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of eighty species, which belong to this family, the two most remarkable are the purely blood-sucking forms Desmodus and Diphylla, which present an extraordinary modification of their digestive organs, specially adapting them for a diet of blood. These little animals, in fact, are those which have given such a bad reputation to the whole family of Vampires, though it was formerly supposed that the Vampirus spectrum, and other larger forms of tropical America, were likewise sanguinivorous in their habits. But this large Bat is now known, like many other representatives of the same family, to subsist mainly upon fruit, whilst other Vampires feed on a mixed diet of fruit and insects, or on insects only; and others again of the larger forms are said to prey chiefly upon the smaller members of their own order.

(c) Summary and Deductions as regards the

Order Chiroptera. Table of the genera of Bats, showing the approximate number of species found in each of the six Regions.

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MONDOOR

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FAMILY I. PTEROPODIDÆ. 1. Epomophorus... 2. Pteropus . . . . . 3. Pteralopex. ... 4. Cynonycteris . .. 5. Cynopterus... 6. Boneia . . . . 7. Harpyonycteris. 8. Scotonycteris . . . 9. Harpyia . . .. 10. Cephalotes. ... 11. Liponyx ... 12. Notopteris . .. 13. Eonycteris . ... 14. Macroglossus . . 15. Megaloglossus .. 16. Melonycteris . .. 17. Callinycteris . . . 18. Nesonycteris . . .

FAMILY II. RHINOLOPHIDÆ. 19. Rhinolophus . . . . 20. Triænops . . . . . 21. Rhinonycteris . . . 22. Phyllorhina · · · · 23. Anthops ..... 24. Cælops . . . . . .

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(c) Summary and Deductions as regards the

Order Chiroptera (continued).

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FAMILY IV. VESPERTILIONIDÆ. 27. Antrozous . . . 28. Nyctophilus .. 29. Synotus. . . . 30. Plecotus . .. 31. Euderma . . . 32. Otonycteris .. 33. Vesperugo. · · · 34. Chalinolobus . . 35. Scotophilus .. 36. Nycticejus. .. 37. Atalapha ... 38. Harpiocephalus . 39. Vespertilio .. 40. Kerivoula . . . 41. Natalus. · · · · · 42. Thyroptera . . . . 43. Myxopoda . . . . 44. Miniopterus ...

FAMILY V. EMBALLONURIDÆ. 45. Furia . 46. Amorphochilus . 47. Emballonura . . . 48. Colëura . . . . . . 49. Rhynchonycteris .. 50. Saccopteryx . . . . 51. Cormura . . . . 52. Taphozous. . . 53. Diclidurus. .. 54. Noctilio . .. 55. Rhinopoma .. 56. Cheiromeles.. 57. Molossus . . . 58. Nyctinomus . . . 59. Mystacops . . .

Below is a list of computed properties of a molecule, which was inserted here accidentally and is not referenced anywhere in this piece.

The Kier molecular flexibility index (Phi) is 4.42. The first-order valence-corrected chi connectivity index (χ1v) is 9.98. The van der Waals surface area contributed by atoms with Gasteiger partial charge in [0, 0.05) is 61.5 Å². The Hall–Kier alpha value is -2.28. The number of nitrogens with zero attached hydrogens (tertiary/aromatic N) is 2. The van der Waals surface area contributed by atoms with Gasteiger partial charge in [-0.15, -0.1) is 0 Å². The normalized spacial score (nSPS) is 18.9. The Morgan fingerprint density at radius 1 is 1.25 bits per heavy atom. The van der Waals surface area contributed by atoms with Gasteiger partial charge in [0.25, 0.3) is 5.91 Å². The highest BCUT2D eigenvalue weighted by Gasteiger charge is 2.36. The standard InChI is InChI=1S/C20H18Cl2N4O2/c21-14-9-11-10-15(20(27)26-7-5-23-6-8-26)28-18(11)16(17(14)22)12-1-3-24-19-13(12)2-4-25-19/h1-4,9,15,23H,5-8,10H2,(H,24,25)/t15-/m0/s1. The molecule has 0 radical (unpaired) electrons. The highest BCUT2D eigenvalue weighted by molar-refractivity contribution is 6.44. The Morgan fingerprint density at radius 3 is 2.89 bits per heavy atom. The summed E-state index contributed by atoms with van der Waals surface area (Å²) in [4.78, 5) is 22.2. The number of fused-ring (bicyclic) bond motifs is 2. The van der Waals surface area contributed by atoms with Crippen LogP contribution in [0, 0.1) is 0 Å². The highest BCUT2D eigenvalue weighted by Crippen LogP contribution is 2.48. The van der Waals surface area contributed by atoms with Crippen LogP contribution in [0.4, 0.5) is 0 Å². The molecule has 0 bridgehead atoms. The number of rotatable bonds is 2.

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(c) Summary and Deductions as regards the

Order Chiroptera (continued).

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DEDUCTIONS

1. The Order of Chiroptera, or Bats, contains about 530 known species which are divided into ninety-five genera and six families.

2. They are found in every part of the world except within the Arctic and Antarctic Circles, and even in many islands where no other mammals occur.

3. The Fruit-bats (Pteropodidae) are met with only in the Old World, and mainly within the tropics.

4. The Vampires (Phyllostomatida) are entirely restricted to the Neotropical Region, except two or three species (out of eighty) which have passed over the boundaries into the Nearctic Region.

5. Two forms of the Vampires (Desmodus and Diphylla), having their dentition and digestive organs specially modified for that purpose, feed on the blood of living animals.

SECTION IV.-DISTRIBUTION OF RODENTS

Rodents are by far the most numerous of all the Orders of Mammals, comprising, according to a moderate calculation, nearly 1400 species which are arranged in 159 genera belonging to twenty-one distinct families. They are also among the most universally distributed of terrestrial mammals, being found in all latitudes high and low, and abundant in every part of the earth except Australia, where they are feebly represented by a few genera and species. The Rodents, especially the Mice (Muridx), to which family rather more than half their number belong, are still imperfectly known; their arrangement and classi

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